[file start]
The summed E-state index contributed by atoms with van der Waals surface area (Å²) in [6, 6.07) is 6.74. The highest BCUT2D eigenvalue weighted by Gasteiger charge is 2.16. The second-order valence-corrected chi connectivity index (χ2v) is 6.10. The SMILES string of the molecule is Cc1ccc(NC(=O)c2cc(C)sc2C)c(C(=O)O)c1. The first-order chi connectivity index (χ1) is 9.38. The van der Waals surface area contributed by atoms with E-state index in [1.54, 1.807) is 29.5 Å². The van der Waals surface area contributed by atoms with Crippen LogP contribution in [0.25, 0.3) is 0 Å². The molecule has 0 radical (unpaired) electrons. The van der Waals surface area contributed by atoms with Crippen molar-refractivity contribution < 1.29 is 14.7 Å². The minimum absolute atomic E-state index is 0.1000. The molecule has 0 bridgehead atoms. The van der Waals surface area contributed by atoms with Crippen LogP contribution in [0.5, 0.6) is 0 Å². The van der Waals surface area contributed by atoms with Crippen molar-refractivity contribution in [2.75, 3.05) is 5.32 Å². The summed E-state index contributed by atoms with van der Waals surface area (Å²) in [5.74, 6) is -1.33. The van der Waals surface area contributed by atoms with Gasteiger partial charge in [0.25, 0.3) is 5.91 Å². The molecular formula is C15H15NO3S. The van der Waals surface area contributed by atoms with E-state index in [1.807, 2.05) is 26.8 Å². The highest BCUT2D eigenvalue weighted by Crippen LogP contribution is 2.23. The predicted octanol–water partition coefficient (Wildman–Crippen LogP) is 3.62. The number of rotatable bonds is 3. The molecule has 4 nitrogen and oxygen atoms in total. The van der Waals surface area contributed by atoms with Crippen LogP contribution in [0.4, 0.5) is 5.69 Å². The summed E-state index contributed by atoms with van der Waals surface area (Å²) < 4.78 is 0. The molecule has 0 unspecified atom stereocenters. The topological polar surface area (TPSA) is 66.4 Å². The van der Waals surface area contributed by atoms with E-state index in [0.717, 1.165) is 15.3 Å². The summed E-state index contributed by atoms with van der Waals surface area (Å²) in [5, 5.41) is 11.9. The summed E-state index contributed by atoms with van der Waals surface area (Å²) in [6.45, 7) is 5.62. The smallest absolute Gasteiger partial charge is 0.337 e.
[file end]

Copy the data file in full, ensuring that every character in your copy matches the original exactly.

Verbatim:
The summed E-state index contributed by atoms with van der Waals surface area (Å²) in [6, 6.07) is 6.74. The highest BCUT2D eigenvalue weighted by Gasteiger charge is 2.16. The second-order valence-corrected chi connectivity index (χ2v) is 6.10. The SMILES string of the molecule is Cc1ccc(NC(=O)c2cc(C)sc2C)c(C(=O)O)c1. The first-order chi connectivity index (χ1) is 9.38. The van der Waals surface area contributed by atoms with E-state index in [1.54, 1.807) is 29.5 Å². The van der Waals surface area contributed by atoms with Crippen LogP contribution in [0.25, 0.3) is 0 Å². The molecule has 0 radical (unpaired) electrons. The van der Waals surface area contributed by atoms with Crippen molar-refractivity contribution < 1.29 is 14.7 Å². The minimum absolute atomic E-state index is 0.1000. The molecule has 0 bridgehead atoms. The van der Waals surface area contributed by atoms with Crippen LogP contribution in [0.5, 0.6) is 0 Å². The van der Waals surface area contributed by atoms with Crippen molar-refractivity contribution in [2.75, 3.05) is 5.32 Å². The summed E-state index contributed by atoms with van der Waals surface area (Å²) in [5.74, 6) is -1.33. The van der Waals surface area contributed by atoms with Gasteiger partial charge in [0.25, 0.3) is 5.91 Å². The molecular formula is C15H15NO3S. The van der Waals surface area contributed by atoms with E-state index in [1.807, 2.05) is 26.8 Å². The highest BCUT2D eigenvalue weighted by Crippen LogP contribution is 2.23. The predicted octanol–water partition coefficient (Wildman–Crippen LogP) is 3.62. The number of rotatable bonds is 3. The molecule has 4 nitrogen and oxygen atoms in total. The van der Waals surface area contributed by atoms with Crippen LogP contribution in [0.4, 0.5) is 5.69 Å². The summed E-state index contributed by atoms with van der Waals surface area (Å²) < 4.78 is 0. The molecule has 0 unspecified atom stereocenters. The topological polar surface area (TPSA) is 66.4 Å². The van der Waals surface area contributed by atoms with E-state index in [0.717, 1.165) is 15.3 Å². The summed E-state index contributed by atoms with van der Waals surface area (Å²) in [5, 5.41) is 11.9. The summed E-state index contributed by atoms with van der Waals surface area (Å²) in [6.45, 7) is 5.62. The smallest absolute Gasteiger partial charge is 0.337 e.